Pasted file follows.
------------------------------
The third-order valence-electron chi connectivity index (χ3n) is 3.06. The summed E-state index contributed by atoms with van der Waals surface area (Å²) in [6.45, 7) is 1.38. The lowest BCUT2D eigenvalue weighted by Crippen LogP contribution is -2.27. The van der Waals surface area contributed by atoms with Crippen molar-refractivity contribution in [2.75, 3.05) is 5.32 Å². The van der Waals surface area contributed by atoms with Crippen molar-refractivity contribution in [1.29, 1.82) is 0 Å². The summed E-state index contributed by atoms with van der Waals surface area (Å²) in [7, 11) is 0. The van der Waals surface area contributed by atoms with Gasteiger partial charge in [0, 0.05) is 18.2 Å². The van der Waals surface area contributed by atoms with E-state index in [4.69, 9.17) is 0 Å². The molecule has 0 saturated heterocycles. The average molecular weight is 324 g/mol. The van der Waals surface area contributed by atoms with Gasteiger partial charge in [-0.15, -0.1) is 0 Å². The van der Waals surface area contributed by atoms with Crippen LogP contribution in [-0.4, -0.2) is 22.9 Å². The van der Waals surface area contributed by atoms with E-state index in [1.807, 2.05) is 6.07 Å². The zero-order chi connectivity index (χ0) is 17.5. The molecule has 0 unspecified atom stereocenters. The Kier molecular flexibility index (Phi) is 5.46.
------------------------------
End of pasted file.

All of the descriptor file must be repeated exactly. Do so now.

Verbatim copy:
The third-order valence-electron chi connectivity index (χ3n) is 3.06. The summed E-state index contributed by atoms with van der Waals surface area (Å²) in [6.45, 7) is 1.38. The lowest BCUT2D eigenvalue weighted by Crippen LogP contribution is -2.27. The van der Waals surface area contributed by atoms with Crippen molar-refractivity contribution in [2.75, 3.05) is 5.32 Å². The van der Waals surface area contributed by atoms with Crippen molar-refractivity contribution in [1.29, 1.82) is 0 Å². The summed E-state index contributed by atoms with van der Waals surface area (Å²) in [7, 11) is 0. The van der Waals surface area contributed by atoms with Gasteiger partial charge in [0, 0.05) is 18.2 Å². The van der Waals surface area contributed by atoms with E-state index in [4.69, 9.17) is 0 Å². The molecule has 0 saturated heterocycles. The average molecular weight is 324 g/mol. The van der Waals surface area contributed by atoms with Gasteiger partial charge in [-0.15, -0.1) is 0 Å². The van der Waals surface area contributed by atoms with Crippen LogP contribution in [-0.4, -0.2) is 22.9 Å². The van der Waals surface area contributed by atoms with E-state index in [1.807, 2.05) is 6.07 Å². The zero-order chi connectivity index (χ0) is 17.5. The molecule has 0 unspecified atom stereocenters. The Kier molecular flexibility index (Phi) is 5.46.